Objective 1: We conducted multi-location field tests with soybean germplasm containing the appropriate maturity gene alleles as well as the targeted seed composition allele combinations. The germplasm represented maturities between Maturity Group 0 and 5, and seeds were produced in North Dakota, two locations in Minnesota, Illinois, four Missouri environments, and Tennessee. Yield tests were performed in two Missouri environments. The composition analyses for fatty acids in the seed oil and seed carbohydrate profiles revealed stable expression of the targeted traits, without obvious interference. We expanded our original goals by developing and testing additional experimental germplasm that included a new allele for reduced raffinose synthase enzyme activity that was discovered and characterized in collaboration with an ARS researcher in West Lafayette, Indiana. In general, soybean germplasm with semi-determinate stem architecture alleles did not perform well in the standard yield trials, but that germplasm may perform better in specialized trials. Two genetic mapping populations were developed for high seed protein content from ‘Mead’ and ‘Bonus’ that can be phenotyped and genotyped in fiscal year 2023. There has been considerable interest in accessing ARS soybean germplasm with seed composition traits for evaluation as grain and/or as a source of alleles for those traits. We continued working with collaborators to develop and refine applied genomics tools. We discussed soybean as the premier source of plant-based protein with other scientists and stakeholders. Objective 2: Research continued towards determining the genetic architecture responsible for soybean seed value and abiotic stress tolerance. We grew out a heat-tolerance mapping population at four locations but suffered two separate disasters: a flood destroyed one field location and a greenhouse malfunction destroyed a heat-stress experiment. With only two locations for which we could collect data we were unable to identify any significant quantitative trait loci. As such, we were unable to meet the 48-month milestone. Nevertheless, we made substantial progress towards completing Sub-objective 2.4 and the 60-month milestone: final crosses to generate our novel multi parent advanced generation intercross population were completed and validated and the final population is being advanced now. Objective 3: Research continued toward improving the overall sulfur amino acid content of soybeans. Two enzymes in sulfur assimilatory pathway, O-acetylserine sulfhydrylase (OASS) or Adenosine triphosphate sulfurylase (ATPS), play crucial roles in sulfate assimilation and regulate the overall sulfur amino acid content of seed. Previously, we have reported the development of transgenic soybean plants that independently overexpress in these two enzymes. By employing traditional breeding approach, we have now obtained homozygous transgenic soybean plants that simultaneously overexpress OASS and ATPS. These soybean plants were subjected to in- depth biochemical and molecular characterization. Both proteomic and RNA sequencing analysis were conducted leading to the identification of several key candidate genes and proteins that could play a key role in regulating the overall concentration of sulfur amino acids in soybean seeds. Our results indicate that simultaneously overexpressing both OASS and ATPS is a viable approach to enhance the sulfur amino acid content of soybean seeds.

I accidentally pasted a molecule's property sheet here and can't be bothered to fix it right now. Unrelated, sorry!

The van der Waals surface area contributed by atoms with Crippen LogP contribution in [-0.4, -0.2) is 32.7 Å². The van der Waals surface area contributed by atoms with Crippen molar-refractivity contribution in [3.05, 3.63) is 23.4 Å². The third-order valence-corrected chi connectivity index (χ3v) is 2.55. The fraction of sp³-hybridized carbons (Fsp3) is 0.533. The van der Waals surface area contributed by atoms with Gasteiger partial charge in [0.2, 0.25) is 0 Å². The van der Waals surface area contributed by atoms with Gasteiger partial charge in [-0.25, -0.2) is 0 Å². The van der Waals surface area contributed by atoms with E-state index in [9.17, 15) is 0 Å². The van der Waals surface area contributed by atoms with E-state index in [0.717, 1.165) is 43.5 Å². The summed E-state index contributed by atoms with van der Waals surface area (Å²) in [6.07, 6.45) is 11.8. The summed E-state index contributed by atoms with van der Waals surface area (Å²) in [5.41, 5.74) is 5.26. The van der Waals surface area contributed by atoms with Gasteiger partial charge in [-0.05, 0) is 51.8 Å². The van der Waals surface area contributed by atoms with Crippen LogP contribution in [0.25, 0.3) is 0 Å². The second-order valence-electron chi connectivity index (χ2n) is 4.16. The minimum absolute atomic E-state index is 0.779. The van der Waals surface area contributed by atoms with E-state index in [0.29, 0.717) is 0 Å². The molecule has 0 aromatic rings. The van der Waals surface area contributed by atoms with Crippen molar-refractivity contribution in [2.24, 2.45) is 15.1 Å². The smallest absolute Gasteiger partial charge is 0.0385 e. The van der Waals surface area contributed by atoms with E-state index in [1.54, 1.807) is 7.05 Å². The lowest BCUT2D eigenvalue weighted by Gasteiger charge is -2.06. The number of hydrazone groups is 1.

1. Developed applied genomics tools for soybean and other crop species to accelerate discovery of genetic improvements in agriculture. The generation of whole genome sequence information for crops has accelerated past the point of full analysis capacity for any single research program; therefore, the full value of the genomic information is lost. Whole genome sequence information contains the sequence variants in and around genes that define the characteristics plant breeders select for and against to improve crops, but next generation analysis tools are needed to identify those variants. ARS researchers in Columbia, Missouri, and collaborators are pioneering the pairing of bioinformatics and molecular biology to develop new accessible tools and strategies to leverage whole genome sequence information for crop improvement. The research team developed a vision for a species-independent applied genomics framework and conducted research in the area of applied genomics. The research led to gene-based analyses of the soybean genome and the development of a suite of online tools hosted by the collaborator. The tools all work for soybean genomic data, and the Allele Catalog Tool has been generalized for other species with initial efforts also leading to Maize Allele Catalog and Arabidopsis Allele Catalog tools. Six applied genomics tools are now available online. The applied genomics research area is evolving rapidly, and the new tools and strategies are available but not yet widely used. The research results provide the soybean research community as well as other agricultural biologists with tools and technologies to accelerate their own discovery research for genetic improvement of agriculturally important species.